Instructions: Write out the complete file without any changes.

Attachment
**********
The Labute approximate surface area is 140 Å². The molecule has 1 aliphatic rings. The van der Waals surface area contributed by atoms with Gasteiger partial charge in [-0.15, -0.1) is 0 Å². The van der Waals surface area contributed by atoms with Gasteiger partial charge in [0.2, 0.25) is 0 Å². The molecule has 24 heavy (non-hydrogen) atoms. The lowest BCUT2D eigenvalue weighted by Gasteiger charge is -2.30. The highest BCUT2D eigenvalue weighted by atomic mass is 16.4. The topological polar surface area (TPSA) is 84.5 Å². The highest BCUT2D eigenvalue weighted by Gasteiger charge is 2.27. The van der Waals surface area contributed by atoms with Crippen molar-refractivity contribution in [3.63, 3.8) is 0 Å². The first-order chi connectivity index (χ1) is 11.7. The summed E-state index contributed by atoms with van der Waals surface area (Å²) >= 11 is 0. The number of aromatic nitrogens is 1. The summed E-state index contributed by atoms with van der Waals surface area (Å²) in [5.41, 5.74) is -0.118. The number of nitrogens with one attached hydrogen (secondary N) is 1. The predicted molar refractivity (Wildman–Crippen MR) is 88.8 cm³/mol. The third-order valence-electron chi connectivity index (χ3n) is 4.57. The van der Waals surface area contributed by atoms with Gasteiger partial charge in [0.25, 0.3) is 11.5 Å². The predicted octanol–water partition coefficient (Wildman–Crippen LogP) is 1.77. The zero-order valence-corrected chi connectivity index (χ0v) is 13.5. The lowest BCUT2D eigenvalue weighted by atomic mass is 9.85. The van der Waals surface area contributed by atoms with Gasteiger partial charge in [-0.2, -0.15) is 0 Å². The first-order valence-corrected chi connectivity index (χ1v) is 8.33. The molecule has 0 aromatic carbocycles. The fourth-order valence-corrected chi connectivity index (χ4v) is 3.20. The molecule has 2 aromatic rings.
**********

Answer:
The Labute approximate surface area is 140 Å². The molecule has 1 aliphatic rings. The van der Waals surface area contributed by atoms with Gasteiger partial charge in [-0.15, -0.1) is 0 Å². The van der Waals surface area contributed by atoms with Gasteiger partial charge in [0.2, 0.25) is 0 Å². The molecule has 24 heavy (non-hydrogen) atoms. The lowest BCUT2D eigenvalue weighted by Gasteiger charge is -2.30. The highest BCUT2D eigenvalue weighted by atomic mass is 16.4. The topological polar surface area (TPSA) is 84.5 Å². The highest BCUT2D eigenvalue weighted by Gasteiger charge is 2.27. The van der Waals surface area contributed by atoms with Crippen molar-refractivity contribution in [3.63, 3.8) is 0 Å². The first-order chi connectivity index (χ1) is 11.7. The summed E-state index contributed by atoms with van der Waals surface area (Å²) >= 11 is 0. The number of aromatic nitrogens is 1. The summed E-state index contributed by atoms with van der Waals surface area (Å²) in [5.41, 5.74) is -0.118. The number of nitrogens with one attached hydrogen (secondary N) is 1. The predicted molar refractivity (Wildman–Crippen MR) is 88.8 cm³/mol. The third-order valence-electron chi connectivity index (χ3n) is 4.57. The van der Waals surface area contributed by atoms with Gasteiger partial charge in [0.25, 0.3) is 11.5 Å². The predicted octanol–water partition coefficient (Wildman–Crippen LogP) is 1.77. The zero-order valence-corrected chi connectivity index (χ0v) is 13.5. The lowest BCUT2D eigenvalue weighted by atomic mass is 9.85. The van der Waals surface area contributed by atoms with Gasteiger partial charge in [-0.2, -0.15) is 0 Å². The first-order valence-corrected chi connectivity index (χ1v) is 8.33. The molecule has 0 aromatic carbocycles. The fourth-order valence-corrected chi connectivity index (χ4v) is 3.20. The molecule has 2 aromatic rings.